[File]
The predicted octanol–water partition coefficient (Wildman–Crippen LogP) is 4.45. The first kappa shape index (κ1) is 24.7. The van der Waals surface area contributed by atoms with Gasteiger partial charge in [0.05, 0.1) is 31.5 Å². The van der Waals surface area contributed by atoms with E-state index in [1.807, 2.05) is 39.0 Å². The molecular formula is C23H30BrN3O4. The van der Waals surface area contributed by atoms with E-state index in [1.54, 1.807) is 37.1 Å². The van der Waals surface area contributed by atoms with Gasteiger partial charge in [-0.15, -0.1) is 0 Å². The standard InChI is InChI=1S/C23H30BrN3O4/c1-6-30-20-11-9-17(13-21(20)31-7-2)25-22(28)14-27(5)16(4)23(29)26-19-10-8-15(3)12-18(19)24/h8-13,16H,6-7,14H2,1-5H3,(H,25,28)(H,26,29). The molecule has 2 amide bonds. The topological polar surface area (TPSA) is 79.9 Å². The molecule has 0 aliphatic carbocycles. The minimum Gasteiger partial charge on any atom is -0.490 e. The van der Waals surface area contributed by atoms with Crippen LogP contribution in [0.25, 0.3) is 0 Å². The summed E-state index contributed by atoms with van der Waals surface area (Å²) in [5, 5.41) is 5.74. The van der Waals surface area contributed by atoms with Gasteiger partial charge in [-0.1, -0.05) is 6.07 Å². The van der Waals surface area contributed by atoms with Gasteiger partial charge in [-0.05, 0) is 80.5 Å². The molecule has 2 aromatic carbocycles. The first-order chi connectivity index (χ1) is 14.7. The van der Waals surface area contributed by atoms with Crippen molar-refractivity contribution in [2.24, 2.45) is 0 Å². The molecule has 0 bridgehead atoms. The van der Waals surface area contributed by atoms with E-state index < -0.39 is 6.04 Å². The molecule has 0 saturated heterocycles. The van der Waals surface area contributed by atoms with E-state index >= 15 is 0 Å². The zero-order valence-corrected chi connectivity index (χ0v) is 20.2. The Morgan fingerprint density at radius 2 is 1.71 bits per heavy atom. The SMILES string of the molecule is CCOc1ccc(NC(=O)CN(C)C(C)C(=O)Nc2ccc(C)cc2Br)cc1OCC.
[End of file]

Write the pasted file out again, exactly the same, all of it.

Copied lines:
The predicted octanol–water partition coefficient (Wildman–Crippen LogP) is 4.45. The first kappa shape index (κ1) is 24.7. The van der Waals surface area contributed by atoms with Gasteiger partial charge in [0.05, 0.1) is 31.5 Å². The van der Waals surface area contributed by atoms with E-state index in [1.807, 2.05) is 39.0 Å². The molecular formula is C23H30BrN3O4. The van der Waals surface area contributed by atoms with E-state index in [1.54, 1.807) is 37.1 Å². The van der Waals surface area contributed by atoms with Gasteiger partial charge in [-0.15, -0.1) is 0 Å². The standard InChI is InChI=1S/C23H30BrN3O4/c1-6-30-20-11-9-17(13-21(20)31-7-2)25-22(28)14-27(5)16(4)23(29)26-19-10-8-15(3)12-18(19)24/h8-13,16H,6-7,14H2,1-5H3,(H,25,28)(H,26,29). The molecule has 2 amide bonds. The topological polar surface area (TPSA) is 79.9 Å². The molecule has 0 aliphatic carbocycles. The minimum Gasteiger partial charge on any atom is -0.490 e. The van der Waals surface area contributed by atoms with Crippen LogP contribution in [0.25, 0.3) is 0 Å². The summed E-state index contributed by atoms with van der Waals surface area (Å²) in [5, 5.41) is 5.74. The van der Waals surface area contributed by atoms with Gasteiger partial charge in [-0.1, -0.05) is 6.07 Å². The van der Waals surface area contributed by atoms with Gasteiger partial charge in [-0.05, 0) is 80.5 Å². The molecule has 2 aromatic carbocycles. The first-order chi connectivity index (χ1) is 14.7. The van der Waals surface area contributed by atoms with Crippen molar-refractivity contribution in [2.24, 2.45) is 0 Å². The molecule has 0 bridgehead atoms. The van der Waals surface area contributed by atoms with E-state index < -0.39 is 6.04 Å². The molecule has 0 saturated heterocycles. The van der Waals surface area contributed by atoms with E-state index >= 15 is 0 Å². The zero-order valence-corrected chi connectivity index (χ0v) is 20.2. The Morgan fingerprint density at radius 2 is 1.71 bits per heavy atom. The SMILES string of the molecule is CCOc1ccc(NC(=O)CN(C)C(C)C(=O)Nc2ccc(C)cc2Br)cc1OCC.